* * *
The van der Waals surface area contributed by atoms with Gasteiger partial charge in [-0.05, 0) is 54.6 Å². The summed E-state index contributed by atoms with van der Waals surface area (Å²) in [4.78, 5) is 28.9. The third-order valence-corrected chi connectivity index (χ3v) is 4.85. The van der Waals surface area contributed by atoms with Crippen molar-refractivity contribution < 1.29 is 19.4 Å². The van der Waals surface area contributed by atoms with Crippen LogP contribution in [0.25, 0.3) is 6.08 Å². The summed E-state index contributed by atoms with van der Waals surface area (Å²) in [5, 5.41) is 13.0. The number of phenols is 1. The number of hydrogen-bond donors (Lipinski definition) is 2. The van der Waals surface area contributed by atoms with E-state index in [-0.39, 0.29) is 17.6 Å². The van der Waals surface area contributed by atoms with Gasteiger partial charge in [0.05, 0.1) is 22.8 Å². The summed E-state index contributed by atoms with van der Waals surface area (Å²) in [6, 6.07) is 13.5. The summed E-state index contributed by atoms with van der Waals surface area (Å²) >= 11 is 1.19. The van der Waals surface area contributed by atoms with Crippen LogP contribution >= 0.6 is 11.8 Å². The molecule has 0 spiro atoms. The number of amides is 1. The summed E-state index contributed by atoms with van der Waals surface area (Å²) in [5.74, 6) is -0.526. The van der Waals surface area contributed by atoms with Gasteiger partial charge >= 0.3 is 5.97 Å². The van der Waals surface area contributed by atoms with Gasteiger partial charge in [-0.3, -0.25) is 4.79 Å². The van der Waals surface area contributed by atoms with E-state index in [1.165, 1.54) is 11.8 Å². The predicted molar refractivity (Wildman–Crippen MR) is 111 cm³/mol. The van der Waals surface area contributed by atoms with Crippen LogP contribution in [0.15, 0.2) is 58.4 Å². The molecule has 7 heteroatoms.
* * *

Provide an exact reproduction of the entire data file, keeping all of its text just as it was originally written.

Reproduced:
The van der Waals surface area contributed by atoms with Gasteiger partial charge in [-0.05, 0) is 54.6 Å². The summed E-state index contributed by atoms with van der Waals surface area (Å²) in [4.78, 5) is 28.9. The third-order valence-corrected chi connectivity index (χ3v) is 4.85. The van der Waals surface area contributed by atoms with Crippen molar-refractivity contribution < 1.29 is 19.4 Å². The van der Waals surface area contributed by atoms with Crippen LogP contribution in [0.25, 0.3) is 6.08 Å². The summed E-state index contributed by atoms with van der Waals surface area (Å²) in [5, 5.41) is 13.0. The number of phenols is 1. The number of hydrogen-bond donors (Lipinski definition) is 2. The van der Waals surface area contributed by atoms with E-state index in [-0.39, 0.29) is 17.6 Å². The van der Waals surface area contributed by atoms with Gasteiger partial charge in [0.05, 0.1) is 22.8 Å². The summed E-state index contributed by atoms with van der Waals surface area (Å²) in [6, 6.07) is 13.5. The summed E-state index contributed by atoms with van der Waals surface area (Å²) >= 11 is 1.19. The van der Waals surface area contributed by atoms with Crippen LogP contribution >= 0.6 is 11.8 Å². The molecule has 0 spiro atoms. The number of amides is 1. The summed E-state index contributed by atoms with van der Waals surface area (Å²) in [5.74, 6) is -0.526. The van der Waals surface area contributed by atoms with Gasteiger partial charge >= 0.3 is 5.97 Å². The van der Waals surface area contributed by atoms with Gasteiger partial charge in [-0.3, -0.25) is 4.79 Å². The van der Waals surface area contributed by atoms with E-state index in [1.165, 1.54) is 11.8 Å². The predicted molar refractivity (Wildman–Crippen MR) is 111 cm³/mol. The van der Waals surface area contributed by atoms with Crippen LogP contribution in [0.15, 0.2) is 58.4 Å². The molecule has 7 heteroatoms.